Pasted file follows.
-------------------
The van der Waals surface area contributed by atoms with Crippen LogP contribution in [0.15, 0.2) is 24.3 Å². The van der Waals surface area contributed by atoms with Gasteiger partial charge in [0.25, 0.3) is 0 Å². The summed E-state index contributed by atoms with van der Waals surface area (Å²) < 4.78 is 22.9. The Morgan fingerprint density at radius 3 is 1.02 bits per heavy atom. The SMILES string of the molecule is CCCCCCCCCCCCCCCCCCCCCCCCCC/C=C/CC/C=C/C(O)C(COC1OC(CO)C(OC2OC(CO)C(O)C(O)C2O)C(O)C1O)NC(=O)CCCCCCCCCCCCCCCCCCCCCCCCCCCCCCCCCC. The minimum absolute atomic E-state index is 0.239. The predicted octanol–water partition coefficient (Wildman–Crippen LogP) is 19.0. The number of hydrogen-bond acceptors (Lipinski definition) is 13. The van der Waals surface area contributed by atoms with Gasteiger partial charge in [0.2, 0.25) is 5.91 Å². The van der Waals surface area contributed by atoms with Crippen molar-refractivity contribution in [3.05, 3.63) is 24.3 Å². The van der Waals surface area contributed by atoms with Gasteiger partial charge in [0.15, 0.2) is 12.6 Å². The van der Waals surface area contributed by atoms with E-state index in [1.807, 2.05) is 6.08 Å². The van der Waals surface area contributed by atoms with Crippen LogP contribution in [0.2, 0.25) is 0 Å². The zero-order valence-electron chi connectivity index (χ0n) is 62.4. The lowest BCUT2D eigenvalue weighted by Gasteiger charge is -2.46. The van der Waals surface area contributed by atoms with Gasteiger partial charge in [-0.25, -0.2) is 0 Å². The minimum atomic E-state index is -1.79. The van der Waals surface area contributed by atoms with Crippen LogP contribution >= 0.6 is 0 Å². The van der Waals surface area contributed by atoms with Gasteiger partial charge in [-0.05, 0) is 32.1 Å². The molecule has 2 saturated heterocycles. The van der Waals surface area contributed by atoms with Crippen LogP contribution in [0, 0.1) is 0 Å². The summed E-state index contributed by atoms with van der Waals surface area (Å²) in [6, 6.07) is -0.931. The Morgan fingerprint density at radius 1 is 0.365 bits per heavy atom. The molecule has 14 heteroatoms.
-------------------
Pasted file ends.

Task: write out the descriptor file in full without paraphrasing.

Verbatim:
The van der Waals surface area contributed by atoms with Crippen LogP contribution in [0.15, 0.2) is 24.3 Å². The van der Waals surface area contributed by atoms with Gasteiger partial charge in [0.25, 0.3) is 0 Å². The summed E-state index contributed by atoms with van der Waals surface area (Å²) < 4.78 is 22.9. The Morgan fingerprint density at radius 3 is 1.02 bits per heavy atom. The SMILES string of the molecule is CCCCCCCCCCCCCCCCCCCCCCCCCC/C=C/CC/C=C/C(O)C(COC1OC(CO)C(OC2OC(CO)C(O)C(O)C2O)C(O)C1O)NC(=O)CCCCCCCCCCCCCCCCCCCCCCCCCCCCCCCCCC. The minimum absolute atomic E-state index is 0.239. The predicted octanol–water partition coefficient (Wildman–Crippen LogP) is 19.0. The number of hydrogen-bond acceptors (Lipinski definition) is 13. The van der Waals surface area contributed by atoms with Gasteiger partial charge in [0.2, 0.25) is 5.91 Å². The van der Waals surface area contributed by atoms with Crippen molar-refractivity contribution in [3.05, 3.63) is 24.3 Å². The van der Waals surface area contributed by atoms with Gasteiger partial charge in [0.15, 0.2) is 12.6 Å². The van der Waals surface area contributed by atoms with E-state index in [1.807, 2.05) is 6.08 Å². The van der Waals surface area contributed by atoms with Crippen LogP contribution in [0.2, 0.25) is 0 Å². The zero-order valence-electron chi connectivity index (χ0n) is 62.4. The lowest BCUT2D eigenvalue weighted by Gasteiger charge is -2.46. The van der Waals surface area contributed by atoms with Gasteiger partial charge in [-0.25, -0.2) is 0 Å². The minimum atomic E-state index is -1.79. The van der Waals surface area contributed by atoms with Crippen LogP contribution >= 0.6 is 0 Å². The van der Waals surface area contributed by atoms with Gasteiger partial charge in [-0.05, 0) is 32.1 Å². The molecule has 2 saturated heterocycles. The van der Waals surface area contributed by atoms with Crippen LogP contribution in [0, 0.1) is 0 Å². The summed E-state index contributed by atoms with van der Waals surface area (Å²) in [6, 6.07) is -0.931. The Morgan fingerprint density at radius 1 is 0.365 bits per heavy atom. The molecule has 14 heteroatoms.